Thirty-two thousand feet

Ok, so Flying. The human being is not designed to comfortably deal with sitting in a pressurized metal tube 32K of above blessed solid ground. We humans of the 6’ tall variety are further not designed to sit in a window seat, with business man in front doing the full recline thing. The thing about coach, one person leans back the rest of us are kind of compelled to as well.

Most folks are quiet commuters, immersed in their paper or what not. nobody likes being in here so we dive in to a book, music a website post to keep our minds off the absurdity of where we’ve placed ourselves for $300. A rare few cover it up with an excess of conversation with the first person that will listen, another effort at immortality by imposing your information on someone else.You’re remembered, you’re passed on lodged forcibly in consciousness of someone you’ve never met. The guy next to me is apparently comfortable with the status of his existence and thus nice and quiet (although he is taking up a lot of the arm-rest).

The view from up here. I love flying the planes with the route mapped on the little screen on the seat back in front of you. You can look down at nowhere, Ohio and wonder whose doing what, our existences mutually exclusive even though we occupy the same point on the 2-D screen.

I wonder if when my grandparents were born, they thought they’d see the tops of clouds on a regular basis. They lived in as much of an Accelerando as we do, maybe more so. (It’s a Kim Stanley-Robinson term, i won’t explain it because everyone should read him more). This week I saw the paper trial of a 20th century life. Tax returns from the 40’s, report cards from the 60’s. We wont have that. We’ll have a digital ghost maybe, magnetic memores of our 1040s that our kids will get on a disk, or it’s future-analog. Is that a loss ? i think I learned more about my grandparents this after a fit of cleaning in the Virginia house than I have in the past 10 years of brief visits.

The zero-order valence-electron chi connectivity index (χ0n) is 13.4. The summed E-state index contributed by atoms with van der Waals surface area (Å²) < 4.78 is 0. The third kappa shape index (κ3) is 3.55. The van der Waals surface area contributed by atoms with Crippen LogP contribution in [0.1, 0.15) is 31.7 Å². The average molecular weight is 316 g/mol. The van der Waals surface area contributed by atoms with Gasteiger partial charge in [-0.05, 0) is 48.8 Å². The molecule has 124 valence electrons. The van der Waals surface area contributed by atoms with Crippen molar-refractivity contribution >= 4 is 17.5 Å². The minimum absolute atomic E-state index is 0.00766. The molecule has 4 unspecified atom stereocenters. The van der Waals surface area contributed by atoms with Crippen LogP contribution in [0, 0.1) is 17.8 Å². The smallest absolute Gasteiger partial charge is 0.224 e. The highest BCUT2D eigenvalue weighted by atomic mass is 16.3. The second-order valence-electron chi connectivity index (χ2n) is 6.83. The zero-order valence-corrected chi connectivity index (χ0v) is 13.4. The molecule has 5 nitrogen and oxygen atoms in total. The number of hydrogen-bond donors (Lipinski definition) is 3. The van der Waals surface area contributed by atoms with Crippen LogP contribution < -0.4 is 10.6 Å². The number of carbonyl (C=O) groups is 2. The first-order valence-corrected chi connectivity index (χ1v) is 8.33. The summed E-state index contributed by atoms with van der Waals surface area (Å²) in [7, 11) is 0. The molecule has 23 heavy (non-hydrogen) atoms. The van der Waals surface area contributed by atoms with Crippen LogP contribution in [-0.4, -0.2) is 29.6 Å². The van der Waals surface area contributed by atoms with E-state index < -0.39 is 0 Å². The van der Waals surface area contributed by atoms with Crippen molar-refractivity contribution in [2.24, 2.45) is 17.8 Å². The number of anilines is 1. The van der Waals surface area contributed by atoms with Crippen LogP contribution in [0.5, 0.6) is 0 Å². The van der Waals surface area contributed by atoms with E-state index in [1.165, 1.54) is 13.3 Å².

Maybe that’s the story behind my loud-talking commuter three rows up. We haven’t left a physical mark as the previous generation did. Our correspondences disappear into the electronic aether. Our records, hell even our music and books, are all 0’s and 1’s. So we talk to the stranger across the aisle loud enough for the whole coach cabin to hear. We self importantly shout at our phones in the terminal, hoping to the deity of your choice that we’ve impacted someone, somewhere, as the proof of our existence is so terribly insubstantial. We tap out text messages to people we could just as easily call, etching ‘I love you, I miss you’ onto the electronic nothingness in the hopes that our children’s children might know us.